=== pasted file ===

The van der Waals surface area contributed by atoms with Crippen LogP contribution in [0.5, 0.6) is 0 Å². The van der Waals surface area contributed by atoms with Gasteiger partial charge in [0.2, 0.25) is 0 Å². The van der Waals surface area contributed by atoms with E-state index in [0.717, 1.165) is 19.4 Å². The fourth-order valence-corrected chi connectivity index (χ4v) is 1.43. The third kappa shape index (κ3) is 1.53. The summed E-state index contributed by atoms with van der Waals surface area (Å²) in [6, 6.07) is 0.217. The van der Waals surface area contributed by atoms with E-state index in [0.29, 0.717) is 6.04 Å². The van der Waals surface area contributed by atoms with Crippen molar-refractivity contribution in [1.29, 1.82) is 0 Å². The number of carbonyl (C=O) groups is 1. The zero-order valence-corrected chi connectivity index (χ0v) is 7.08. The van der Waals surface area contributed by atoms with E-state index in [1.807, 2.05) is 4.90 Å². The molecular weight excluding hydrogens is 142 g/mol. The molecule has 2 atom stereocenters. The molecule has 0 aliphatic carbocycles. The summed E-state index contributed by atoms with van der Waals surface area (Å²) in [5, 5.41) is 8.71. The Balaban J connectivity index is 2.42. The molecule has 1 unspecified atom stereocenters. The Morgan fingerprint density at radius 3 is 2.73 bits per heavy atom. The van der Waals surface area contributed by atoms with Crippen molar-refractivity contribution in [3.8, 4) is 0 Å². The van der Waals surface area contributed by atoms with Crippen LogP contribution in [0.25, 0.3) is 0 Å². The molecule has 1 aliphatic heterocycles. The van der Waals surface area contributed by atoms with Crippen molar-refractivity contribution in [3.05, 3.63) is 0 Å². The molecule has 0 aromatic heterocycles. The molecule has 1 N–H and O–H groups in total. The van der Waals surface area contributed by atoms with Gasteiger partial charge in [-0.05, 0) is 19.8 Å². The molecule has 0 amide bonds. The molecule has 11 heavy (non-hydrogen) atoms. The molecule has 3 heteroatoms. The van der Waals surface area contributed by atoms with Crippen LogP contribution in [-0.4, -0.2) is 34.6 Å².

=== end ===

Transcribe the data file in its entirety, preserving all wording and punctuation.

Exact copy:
The van der Waals surface area contributed by atoms with Crippen LogP contribution in [0.5, 0.6) is 0 Å². The van der Waals surface area contributed by atoms with Gasteiger partial charge in [0.2, 0.25) is 0 Å². The van der Waals surface area contributed by atoms with E-state index in [0.717, 1.165) is 19.4 Å². The fourth-order valence-corrected chi connectivity index (χ4v) is 1.43. The third kappa shape index (κ3) is 1.53. The summed E-state index contributed by atoms with van der Waals surface area (Å²) in [6, 6.07) is 0.217. The van der Waals surface area contributed by atoms with E-state index in [0.29, 0.717) is 6.04 Å². The van der Waals surface area contributed by atoms with Crippen molar-refractivity contribution in [1.29, 1.82) is 0 Å². The number of carbonyl (C=O) groups is 1. The zero-order valence-corrected chi connectivity index (χ0v) is 7.08. The van der Waals surface area contributed by atoms with E-state index in [1.807, 2.05) is 4.90 Å². The molecular weight excluding hydrogens is 142 g/mol. The molecule has 2 atom stereocenters. The molecule has 0 aliphatic carbocycles. The summed E-state index contributed by atoms with van der Waals surface area (Å²) in [5, 5.41) is 8.71. The Balaban J connectivity index is 2.42. The molecule has 1 unspecified atom stereocenters. The Morgan fingerprint density at radius 3 is 2.73 bits per heavy atom. The van der Waals surface area contributed by atoms with Crippen molar-refractivity contribution in [3.8, 4) is 0 Å². The van der Waals surface area contributed by atoms with Crippen LogP contribution in [0.25, 0.3) is 0 Å². The molecule has 1 aliphatic heterocycles. The van der Waals surface area contributed by atoms with Crippen molar-refractivity contribution in [3.05, 3.63) is 0 Å². The molecule has 0 aromatic heterocycles. The molecule has 1 N–H and O–H groups in total. The van der Waals surface area contributed by atoms with Gasteiger partial charge in [-0.05, 0) is 19.8 Å². The molecule has 0 amide bonds. The molecule has 11 heavy (non-hydrogen) atoms. The molecule has 3 heteroatoms. The van der Waals surface area contributed by atoms with Crippen LogP contribution in [-0.4, -0.2) is 34.6 Å².